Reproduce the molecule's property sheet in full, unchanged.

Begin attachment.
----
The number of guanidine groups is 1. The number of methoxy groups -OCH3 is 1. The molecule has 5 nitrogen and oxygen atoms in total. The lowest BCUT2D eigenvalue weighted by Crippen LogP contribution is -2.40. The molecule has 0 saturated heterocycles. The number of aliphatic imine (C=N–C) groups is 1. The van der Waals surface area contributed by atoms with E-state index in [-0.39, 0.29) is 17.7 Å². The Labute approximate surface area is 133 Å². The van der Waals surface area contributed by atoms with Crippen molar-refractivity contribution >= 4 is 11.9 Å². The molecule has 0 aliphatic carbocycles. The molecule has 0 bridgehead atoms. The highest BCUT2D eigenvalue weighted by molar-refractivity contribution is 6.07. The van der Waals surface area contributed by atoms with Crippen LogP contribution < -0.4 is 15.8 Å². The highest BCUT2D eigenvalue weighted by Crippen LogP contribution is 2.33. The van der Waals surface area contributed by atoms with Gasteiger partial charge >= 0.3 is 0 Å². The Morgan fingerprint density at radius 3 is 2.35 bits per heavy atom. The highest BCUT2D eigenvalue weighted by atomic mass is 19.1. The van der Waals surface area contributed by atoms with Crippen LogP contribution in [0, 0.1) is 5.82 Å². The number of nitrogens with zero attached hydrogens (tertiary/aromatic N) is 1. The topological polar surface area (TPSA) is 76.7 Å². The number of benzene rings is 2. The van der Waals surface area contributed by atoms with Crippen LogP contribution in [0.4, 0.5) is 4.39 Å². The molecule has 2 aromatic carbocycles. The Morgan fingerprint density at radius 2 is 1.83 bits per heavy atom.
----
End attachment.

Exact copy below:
The number of guanidine groups is 1. The number of methoxy groups -OCH3 is 1. The molecule has 5 nitrogen and oxygen atoms in total. The lowest BCUT2D eigenvalue weighted by Crippen LogP contribution is -2.40. The molecule has 0 saturated heterocycles. The number of aliphatic imine (C=N–C) groups is 1. The van der Waals surface area contributed by atoms with E-state index in [-0.39, 0.29) is 17.7 Å². The Labute approximate surface area is 133 Å². The van der Waals surface area contributed by atoms with Crippen molar-refractivity contribution >= 4 is 11.9 Å². The molecule has 0 aliphatic carbocycles. The molecule has 0 bridgehead atoms. The highest BCUT2D eigenvalue weighted by molar-refractivity contribution is 6.07. The van der Waals surface area contributed by atoms with Crippen LogP contribution < -0.4 is 15.8 Å². The highest BCUT2D eigenvalue weighted by Crippen LogP contribution is 2.33. The van der Waals surface area contributed by atoms with Gasteiger partial charge >= 0.3 is 0 Å². The Morgan fingerprint density at radius 3 is 2.35 bits per heavy atom. The highest BCUT2D eigenvalue weighted by atomic mass is 19.1. The van der Waals surface area contributed by atoms with Crippen LogP contribution in [0, 0.1) is 5.82 Å². The number of nitrogens with zero attached hydrogens (tertiary/aromatic N) is 1. The topological polar surface area (TPSA) is 76.7 Å². The number of benzene rings is 2. The van der Waals surface area contributed by atoms with Crippen LogP contribution in [0.4, 0.5) is 4.39 Å². The molecule has 2 aromatic carbocycles. The Morgan fingerprint density at radius 2 is 1.83 bits per heavy atom.